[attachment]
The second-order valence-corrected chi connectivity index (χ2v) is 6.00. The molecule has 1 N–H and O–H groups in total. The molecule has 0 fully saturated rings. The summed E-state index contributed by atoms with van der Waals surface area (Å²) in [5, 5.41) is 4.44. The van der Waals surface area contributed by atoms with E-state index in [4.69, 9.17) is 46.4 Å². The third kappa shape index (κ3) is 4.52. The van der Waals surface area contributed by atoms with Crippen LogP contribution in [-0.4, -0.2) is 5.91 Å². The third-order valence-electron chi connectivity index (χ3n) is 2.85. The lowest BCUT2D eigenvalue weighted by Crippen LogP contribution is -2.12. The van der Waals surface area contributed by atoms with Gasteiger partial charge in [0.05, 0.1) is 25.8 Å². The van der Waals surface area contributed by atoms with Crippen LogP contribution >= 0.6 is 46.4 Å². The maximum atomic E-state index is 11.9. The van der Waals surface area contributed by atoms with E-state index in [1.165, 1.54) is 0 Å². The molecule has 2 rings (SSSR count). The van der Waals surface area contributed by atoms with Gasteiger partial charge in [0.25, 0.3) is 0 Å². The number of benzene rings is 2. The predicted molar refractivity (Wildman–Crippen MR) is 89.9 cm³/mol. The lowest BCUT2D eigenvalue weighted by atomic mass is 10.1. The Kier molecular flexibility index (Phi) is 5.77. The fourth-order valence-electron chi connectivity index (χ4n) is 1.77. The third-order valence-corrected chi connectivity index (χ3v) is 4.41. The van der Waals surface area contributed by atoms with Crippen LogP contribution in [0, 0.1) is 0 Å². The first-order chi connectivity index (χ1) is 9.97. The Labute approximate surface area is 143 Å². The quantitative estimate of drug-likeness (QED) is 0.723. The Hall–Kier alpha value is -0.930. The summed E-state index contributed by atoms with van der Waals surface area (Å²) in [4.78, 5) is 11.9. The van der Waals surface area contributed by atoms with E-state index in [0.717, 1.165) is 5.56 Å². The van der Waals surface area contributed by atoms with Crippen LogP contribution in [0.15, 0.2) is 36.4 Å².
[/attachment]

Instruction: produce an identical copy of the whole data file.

The second-order valence-corrected chi connectivity index (χ2v) is 6.00. The molecule has 1 N–H and O–H groups in total. The molecule has 0 fully saturated rings. The summed E-state index contributed by atoms with van der Waals surface area (Å²) in [5, 5.41) is 4.44. The van der Waals surface area contributed by atoms with E-state index in [4.69, 9.17) is 46.4 Å². The third kappa shape index (κ3) is 4.52. The van der Waals surface area contributed by atoms with Crippen LogP contribution in [-0.4, -0.2) is 5.91 Å². The third-order valence-electron chi connectivity index (χ3n) is 2.85. The lowest BCUT2D eigenvalue weighted by Crippen LogP contribution is -2.12. The van der Waals surface area contributed by atoms with Gasteiger partial charge in [0.05, 0.1) is 25.8 Å². The van der Waals surface area contributed by atoms with Crippen LogP contribution >= 0.6 is 46.4 Å². The maximum atomic E-state index is 11.9. The van der Waals surface area contributed by atoms with E-state index in [1.165, 1.54) is 0 Å². The molecule has 2 rings (SSSR count). The van der Waals surface area contributed by atoms with Gasteiger partial charge in [0.25, 0.3) is 0 Å². The number of benzene rings is 2. The predicted molar refractivity (Wildman–Crippen MR) is 89.9 cm³/mol. The lowest BCUT2D eigenvalue weighted by atomic mass is 10.1. The Kier molecular flexibility index (Phi) is 5.77. The fourth-order valence-electron chi connectivity index (χ4n) is 1.77. The third-order valence-corrected chi connectivity index (χ3v) is 4.41. The van der Waals surface area contributed by atoms with Crippen LogP contribution in [0, 0.1) is 0 Å². The first-order chi connectivity index (χ1) is 9.97. The Labute approximate surface area is 143 Å². The quantitative estimate of drug-likeness (QED) is 0.723. The Hall–Kier alpha value is -0.930. The summed E-state index contributed by atoms with van der Waals surface area (Å²) in [4.78, 5) is 11.9. The van der Waals surface area contributed by atoms with E-state index in [0.717, 1.165) is 5.56 Å². The van der Waals surface area contributed by atoms with Crippen LogP contribution in [0.15, 0.2) is 36.4 Å².